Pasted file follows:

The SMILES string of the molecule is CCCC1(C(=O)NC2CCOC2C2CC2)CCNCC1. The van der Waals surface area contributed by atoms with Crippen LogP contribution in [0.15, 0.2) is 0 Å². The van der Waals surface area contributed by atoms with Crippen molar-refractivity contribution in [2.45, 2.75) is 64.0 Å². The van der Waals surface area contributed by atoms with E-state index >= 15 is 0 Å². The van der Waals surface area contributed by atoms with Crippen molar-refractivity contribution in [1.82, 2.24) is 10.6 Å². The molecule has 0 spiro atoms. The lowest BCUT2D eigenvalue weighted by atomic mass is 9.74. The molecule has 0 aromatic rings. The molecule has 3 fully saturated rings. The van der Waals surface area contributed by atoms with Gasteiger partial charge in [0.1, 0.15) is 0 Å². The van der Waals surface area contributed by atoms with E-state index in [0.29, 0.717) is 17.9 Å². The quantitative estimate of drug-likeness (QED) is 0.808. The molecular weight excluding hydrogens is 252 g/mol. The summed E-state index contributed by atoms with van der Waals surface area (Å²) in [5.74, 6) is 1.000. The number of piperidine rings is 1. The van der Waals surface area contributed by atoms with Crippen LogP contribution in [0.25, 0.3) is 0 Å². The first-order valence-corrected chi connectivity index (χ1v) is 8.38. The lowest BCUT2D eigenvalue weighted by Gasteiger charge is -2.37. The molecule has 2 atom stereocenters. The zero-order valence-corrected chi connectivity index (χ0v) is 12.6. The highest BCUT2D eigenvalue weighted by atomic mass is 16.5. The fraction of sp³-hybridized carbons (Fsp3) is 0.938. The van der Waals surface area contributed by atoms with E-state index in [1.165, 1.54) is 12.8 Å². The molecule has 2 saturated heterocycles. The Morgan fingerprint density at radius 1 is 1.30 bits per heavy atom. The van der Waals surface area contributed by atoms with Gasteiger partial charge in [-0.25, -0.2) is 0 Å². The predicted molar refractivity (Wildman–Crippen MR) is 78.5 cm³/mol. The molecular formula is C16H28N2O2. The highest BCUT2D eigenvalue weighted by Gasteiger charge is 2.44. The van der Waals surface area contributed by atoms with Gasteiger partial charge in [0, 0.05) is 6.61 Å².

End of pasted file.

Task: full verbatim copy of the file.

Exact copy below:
The SMILES string of the molecule is CCCC1(C(=O)NC2CCOC2C2CC2)CCNCC1. The van der Waals surface area contributed by atoms with Crippen LogP contribution in [0.15, 0.2) is 0 Å². The van der Waals surface area contributed by atoms with Crippen molar-refractivity contribution in [2.45, 2.75) is 64.0 Å². The van der Waals surface area contributed by atoms with E-state index >= 15 is 0 Å². The van der Waals surface area contributed by atoms with Crippen molar-refractivity contribution in [1.82, 2.24) is 10.6 Å². The molecule has 0 spiro atoms. The lowest BCUT2D eigenvalue weighted by atomic mass is 9.74. The molecule has 0 aromatic rings. The molecule has 3 fully saturated rings. The van der Waals surface area contributed by atoms with Gasteiger partial charge in [0.1, 0.15) is 0 Å². The van der Waals surface area contributed by atoms with E-state index in [0.29, 0.717) is 17.9 Å². The quantitative estimate of drug-likeness (QED) is 0.808. The molecular weight excluding hydrogens is 252 g/mol. The summed E-state index contributed by atoms with van der Waals surface area (Å²) in [5.74, 6) is 1.000. The number of piperidine rings is 1. The van der Waals surface area contributed by atoms with Crippen LogP contribution in [0.25, 0.3) is 0 Å². The first-order valence-corrected chi connectivity index (χ1v) is 8.38. The lowest BCUT2D eigenvalue weighted by Gasteiger charge is -2.37. The molecule has 2 atom stereocenters. The zero-order valence-corrected chi connectivity index (χ0v) is 12.6. The highest BCUT2D eigenvalue weighted by atomic mass is 16.5. The fraction of sp³-hybridized carbons (Fsp3) is 0.938. The van der Waals surface area contributed by atoms with E-state index in [1.165, 1.54) is 12.8 Å². The molecule has 2 saturated heterocycles. The Morgan fingerprint density at radius 1 is 1.30 bits per heavy atom. The van der Waals surface area contributed by atoms with Gasteiger partial charge in [-0.25, -0.2) is 0 Å². The predicted molar refractivity (Wildman–Crippen MR) is 78.5 cm³/mol. The molecular formula is C16H28N2O2. The highest BCUT2D eigenvalue weighted by Gasteiger charge is 2.44. The van der Waals surface area contributed by atoms with Gasteiger partial charge in [0, 0.05) is 6.61 Å².